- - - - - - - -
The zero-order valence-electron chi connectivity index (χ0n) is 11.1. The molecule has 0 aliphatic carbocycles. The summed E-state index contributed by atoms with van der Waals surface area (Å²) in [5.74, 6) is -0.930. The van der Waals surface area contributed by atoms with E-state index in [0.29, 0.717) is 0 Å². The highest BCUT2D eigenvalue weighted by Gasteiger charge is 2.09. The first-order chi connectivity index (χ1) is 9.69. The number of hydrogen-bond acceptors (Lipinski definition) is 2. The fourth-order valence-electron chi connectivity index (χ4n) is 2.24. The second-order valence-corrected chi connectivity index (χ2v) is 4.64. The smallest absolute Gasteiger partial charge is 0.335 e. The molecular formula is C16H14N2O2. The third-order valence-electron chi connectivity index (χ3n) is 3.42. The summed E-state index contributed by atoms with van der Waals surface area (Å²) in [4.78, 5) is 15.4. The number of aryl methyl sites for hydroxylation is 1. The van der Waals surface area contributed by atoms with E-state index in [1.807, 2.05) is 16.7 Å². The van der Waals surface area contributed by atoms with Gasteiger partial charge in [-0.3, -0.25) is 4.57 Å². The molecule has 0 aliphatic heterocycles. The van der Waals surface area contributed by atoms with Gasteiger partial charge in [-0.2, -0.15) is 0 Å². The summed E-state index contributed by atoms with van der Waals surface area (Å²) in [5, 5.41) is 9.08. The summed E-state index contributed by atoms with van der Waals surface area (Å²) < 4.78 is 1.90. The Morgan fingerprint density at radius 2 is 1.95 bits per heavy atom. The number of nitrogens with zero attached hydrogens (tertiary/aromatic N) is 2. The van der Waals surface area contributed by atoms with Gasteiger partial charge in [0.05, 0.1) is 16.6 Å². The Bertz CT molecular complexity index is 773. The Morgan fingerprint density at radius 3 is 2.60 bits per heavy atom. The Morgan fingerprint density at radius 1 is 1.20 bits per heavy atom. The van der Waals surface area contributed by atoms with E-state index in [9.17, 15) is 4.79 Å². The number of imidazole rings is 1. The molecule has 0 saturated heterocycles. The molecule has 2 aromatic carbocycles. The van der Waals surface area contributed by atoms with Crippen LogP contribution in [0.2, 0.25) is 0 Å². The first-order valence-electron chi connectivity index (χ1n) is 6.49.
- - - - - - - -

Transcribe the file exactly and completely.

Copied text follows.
The zero-order valence-electron chi connectivity index (χ0n) is 11.1. The molecule has 0 aliphatic carbocycles. The summed E-state index contributed by atoms with van der Waals surface area (Å²) in [5.74, 6) is -0.930. The van der Waals surface area contributed by atoms with E-state index in [0.29, 0.717) is 0 Å². The highest BCUT2D eigenvalue weighted by Gasteiger charge is 2.09. The first-order chi connectivity index (χ1) is 9.69. The number of hydrogen-bond acceptors (Lipinski definition) is 2. The fourth-order valence-electron chi connectivity index (χ4n) is 2.24. The second-order valence-corrected chi connectivity index (χ2v) is 4.64. The smallest absolute Gasteiger partial charge is 0.335 e. The molecular formula is C16H14N2O2. The third-order valence-electron chi connectivity index (χ3n) is 3.42. The summed E-state index contributed by atoms with van der Waals surface area (Å²) in [4.78, 5) is 15.4. The number of aryl methyl sites for hydroxylation is 1. The van der Waals surface area contributed by atoms with E-state index in [1.807, 2.05) is 16.7 Å². The van der Waals surface area contributed by atoms with Gasteiger partial charge in [-0.3, -0.25) is 4.57 Å². The molecule has 0 aliphatic heterocycles. The van der Waals surface area contributed by atoms with Gasteiger partial charge in [-0.2, -0.15) is 0 Å². The summed E-state index contributed by atoms with van der Waals surface area (Å²) in [5, 5.41) is 9.08. The summed E-state index contributed by atoms with van der Waals surface area (Å²) < 4.78 is 1.90. The Morgan fingerprint density at radius 2 is 1.95 bits per heavy atom. The number of nitrogens with zero attached hydrogens (tertiary/aromatic N) is 2. The van der Waals surface area contributed by atoms with Gasteiger partial charge in [0.05, 0.1) is 16.6 Å². The Bertz CT molecular complexity index is 773. The Morgan fingerprint density at radius 3 is 2.60 bits per heavy atom. The Morgan fingerprint density at radius 1 is 1.20 bits per heavy atom. The van der Waals surface area contributed by atoms with E-state index in [9.17, 15) is 4.79 Å². The number of imidazole rings is 1. The molecule has 0 saturated heterocycles. The molecule has 2 aromatic carbocycles. The van der Waals surface area contributed by atoms with Crippen LogP contribution in [0.2, 0.25) is 0 Å². The first-order valence-electron chi connectivity index (χ1n) is 6.49.